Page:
Scotland’s Economy and Stock Market
While the government, industry and economic development agencies of Scotland demand a lot of information about Scottish trade, the accuracy of this information is often difficult to verify. When it is correct, it is of great use in the development of industrial promotion strategies, international relationships and trade development.
Many of the problems arise due to the fact that Scotland is regarded as a region of the UK, which means taxes are collected by the UK standard. Thus, when it comes down to the National Accounts there is no legal requirement by companies to report at a sub-UK level. Hence in-hand estimates of UK exports from UK surveys are taken and based on Scottish employment numbers and a similar tactic is used for the destinations of exports. Most large corporations do not record their activities separately for Scotland, all that is needed is to report for the UK as a whole. This makes it increasingly harder to extract financial information from the UK figures for Scotland. For most imports into Scotland their original base will be an English port that will do the importing and then sell the goods directly to Scotland.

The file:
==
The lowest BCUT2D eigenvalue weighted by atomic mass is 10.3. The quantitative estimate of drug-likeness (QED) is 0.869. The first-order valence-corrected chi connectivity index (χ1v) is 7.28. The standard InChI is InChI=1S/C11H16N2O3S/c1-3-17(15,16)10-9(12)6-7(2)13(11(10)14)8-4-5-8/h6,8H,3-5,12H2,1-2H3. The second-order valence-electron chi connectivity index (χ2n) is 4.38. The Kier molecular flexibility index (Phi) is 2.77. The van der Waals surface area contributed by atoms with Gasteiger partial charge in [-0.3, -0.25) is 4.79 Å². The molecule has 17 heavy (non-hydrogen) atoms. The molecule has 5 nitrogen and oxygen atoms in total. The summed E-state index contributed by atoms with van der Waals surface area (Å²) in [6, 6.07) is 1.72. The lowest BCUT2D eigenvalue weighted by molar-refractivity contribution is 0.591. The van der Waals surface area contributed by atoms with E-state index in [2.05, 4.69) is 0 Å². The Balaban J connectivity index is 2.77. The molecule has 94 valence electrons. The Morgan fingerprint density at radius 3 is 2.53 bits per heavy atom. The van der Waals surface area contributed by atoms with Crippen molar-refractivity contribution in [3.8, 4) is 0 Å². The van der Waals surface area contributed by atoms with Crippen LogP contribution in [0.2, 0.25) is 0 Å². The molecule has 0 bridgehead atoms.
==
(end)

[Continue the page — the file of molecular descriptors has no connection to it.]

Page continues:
Scotland’s economy is integrated within the global economy through a mixture of international linkages even though it has a rather small in capacity. Because of this Scotland has been laid bare when it comes to developments inside the global economy. Thus, recently there has been a global slowdown, which has had a negative impact on the Scottish economy and its performance. The UK is Scotland’s main trading partner and is expected to grow with a projected estimate of about 1.9% from the OECD. This of course should have a positive impact on Scotland’s activities.
Since 1973 Scotland has not had its own trading place when it comes to company shares since Glasgow market combined with the London Stock Exchange (LSE). Unfortunately attempts at creating a Scottish stock market in the last twenty years have ended in disaster. However should the SNP be victorious at the polls this could create the necessary stimulus needed for its success and, if adopted by the SNP, it would bring together their party’s pledge of cutting corporate tax from 30% to a radical 20%. This would, of course, become very attractive to businesses and benefit the local market. Some senior financiers believe a reverse of movement of corporate advisers from Scotland to London would occur with the Scottish exchange.